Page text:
Effective Campaign Team Member Training Guide
A critical challenge in accomplishing a successful fundraising campaign is overcoming the fear of volunteers, athletic program supporters, coaches and staff about asking others for money. Everyone involved must be convinced that the real task is "friend raising" rather than "fund raising". People give to people they know and trust. Key is training Campaign Team members in the art of relationship building. Team members must able to tell their respective personal stories of why they are involved in the Campaign and why the athletic department needs support. Instructions for campaign team members can be developed for this purpose and consideration should be given to hiring an expert trainer to work with the Campaign Team during their first meeting. Contents of the Guide should include the following:
TIPS FOR EFFECTIVE CAMPAIGN PROSPECT “FRIEND RAISING”
- ENGAGE YOUR CONTACT LIST WITH IN-PERSON MEETINGS. Remember that people give to people. A person is more likely to give to a person they know who is genuine, passionate about the cause, and who takes that extra step of taking the time to make a personal meeting happen. Every committee member should be willing to solicit their contacts via personal meetings as well as telephone calls. Key to Campaign success is remembering that everyone on your list has significant connections and the personal financial capacity to support the campaign with a substantial contribution. This type of high wealth donor fundraising is the opposite of a “phonathon” or “mail” annual fund solicitation. The willingness of Campaign Committee members to engage prospective donors in personal meetings is a predicate to success.
- SUGGESTIONS FOR WHO ATTENDS PROSPECT MEETINGS. For most of the people on your prospect list, your first meeting will most likely be a one-on-one with you and the prospect to build a relationship, provide general information about the Campaign and assess his or her interest in being involved. Based on what you learn from the prospect, a subsequent meeting with the President or other University representative may be a next step. However, there are some prospects with whom you have a close relationship who you might wish to initially pitch a possible meeting with the President. For instance, you might wish to say, “The President of the University will be in your town in the next few weeks. I’d love for you to meet [him/her] and help me provide advice about additional people you know who might help with the Campaign.” Or, you might be going to a football game or other athletic event in another city and you know your prospect is going or might like to attend. You might want to suggest breakfast or lunch before the game with the President. This decision is up to you or you might suggest another strategy.
- DESIRED OUTCOMES OF A PROSPECT MEETING. The goal of each
initial prospect meeting is to engage the prospect to produce one or
more of the following results: (a) Have the person tell you whether your
story about the campaign is clear and compelling and if not, how you can
make it better, (b) To share the names of friends or other
connections or a contact list of individuals who might be interested in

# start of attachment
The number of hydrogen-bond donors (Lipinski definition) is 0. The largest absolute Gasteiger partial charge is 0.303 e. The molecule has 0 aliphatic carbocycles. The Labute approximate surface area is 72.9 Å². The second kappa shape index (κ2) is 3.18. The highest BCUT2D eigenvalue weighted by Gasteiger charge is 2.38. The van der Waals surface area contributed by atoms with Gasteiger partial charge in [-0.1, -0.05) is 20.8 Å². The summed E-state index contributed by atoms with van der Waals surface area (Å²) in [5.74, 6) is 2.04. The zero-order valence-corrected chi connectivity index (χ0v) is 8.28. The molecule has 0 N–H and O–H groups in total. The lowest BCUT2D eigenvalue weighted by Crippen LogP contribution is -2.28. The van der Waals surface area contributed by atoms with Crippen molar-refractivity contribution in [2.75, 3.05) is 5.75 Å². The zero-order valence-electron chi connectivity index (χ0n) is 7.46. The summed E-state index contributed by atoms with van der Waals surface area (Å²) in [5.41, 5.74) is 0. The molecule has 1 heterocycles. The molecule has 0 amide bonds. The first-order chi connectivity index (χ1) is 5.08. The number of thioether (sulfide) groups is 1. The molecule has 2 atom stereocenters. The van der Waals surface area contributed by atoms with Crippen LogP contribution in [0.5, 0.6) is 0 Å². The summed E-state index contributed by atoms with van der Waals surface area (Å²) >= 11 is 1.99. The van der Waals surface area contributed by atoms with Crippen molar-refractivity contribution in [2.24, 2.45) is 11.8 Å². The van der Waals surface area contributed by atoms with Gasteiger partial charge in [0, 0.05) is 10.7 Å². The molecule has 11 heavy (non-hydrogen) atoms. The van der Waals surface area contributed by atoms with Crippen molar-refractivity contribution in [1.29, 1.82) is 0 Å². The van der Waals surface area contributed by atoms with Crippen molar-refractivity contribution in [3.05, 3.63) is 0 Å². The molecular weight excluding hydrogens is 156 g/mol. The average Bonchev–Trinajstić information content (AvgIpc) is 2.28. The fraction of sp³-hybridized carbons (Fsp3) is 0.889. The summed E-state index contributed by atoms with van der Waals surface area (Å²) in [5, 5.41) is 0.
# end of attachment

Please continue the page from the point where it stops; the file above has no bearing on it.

supporting the Campaign, (c) To offer to help by hosting a small
event in his or her home – a cocktail gathering or other social event –
to enable you or the President of University to tell the story of the
Campaign to a small group and ask for their help and advice, (d) To
discover the prospect’s most important connection to the University, (e) To
find out if there are specific academic programs, sports, scholarship
programs or specific people that inspire the prospect to invest his or
her time or resources and/or (f) If the relationship is strong enough, if
the prospect indicates they want to help, and you think the timing is
right, to say they will consider making a personal, corporate or
foundation contribution to the Campaign.
- BE PREPARED TO COMMUNICATE A COMPELLING STORY. Communicating a compelling story of need is the main purpose of any meeting with a prospect. Campaign committee members must not only be able to express why it is so important to help the athletic department but how a specific gift to your program will make a difference. For the purpose of this Campaign – your compelling story should be about the need for student scholarships or support of coaching excellence, or the need for facility improvements – all of which are a part of the Campaign. You will be provided with the facts and information you need to craft a compelling story that matches your passion and beliefs about the institution and this Campaign.
- BRING FORTH A STRONG VOLUNTEER ETHIC. People invest in volunteer leaders who they see are passionate and unselfish and are working for the success of others. When they can see your persistence and authentic belief in what the athletic department is doing -- specifically your desire to advance the well-being and educational success of our students -- they are more likely to trust you and identify with your motives. People engage with and give to people they trust. The next section contains specific ideas about how to communicate your personal passion and commitment to the institution and the athletic department’s success.
- ASK FOR ADVICE, NOT MONEY! Remember a key donor solicitation rule: “Ask for money and you will get advice; ask for advice and you will get money”. When you schedule the meeting and are asked “What is the purpose of the meeting?” your answer should be: “To ask for advice about a project I’m involved in.” Asking for input and advice about a project about which you are passionate is key to establishing a relationship with the prospective donor. After you (a) tell your personal story about why you want to help the institution and (b) why the athletic program deserves support, it is time to ask for advice. Consider how you might be most comfortable in phrasing the following questions:
- “I want to be good at explaining the athletic department’s need and why people should want to help this institutions and the students following in my footsteps. Do you think that my explanation of the purpose of the Campaign is compelling? Did I explain it well? Would you explain the Campaign or its importance in a different way to make my story more compelling?”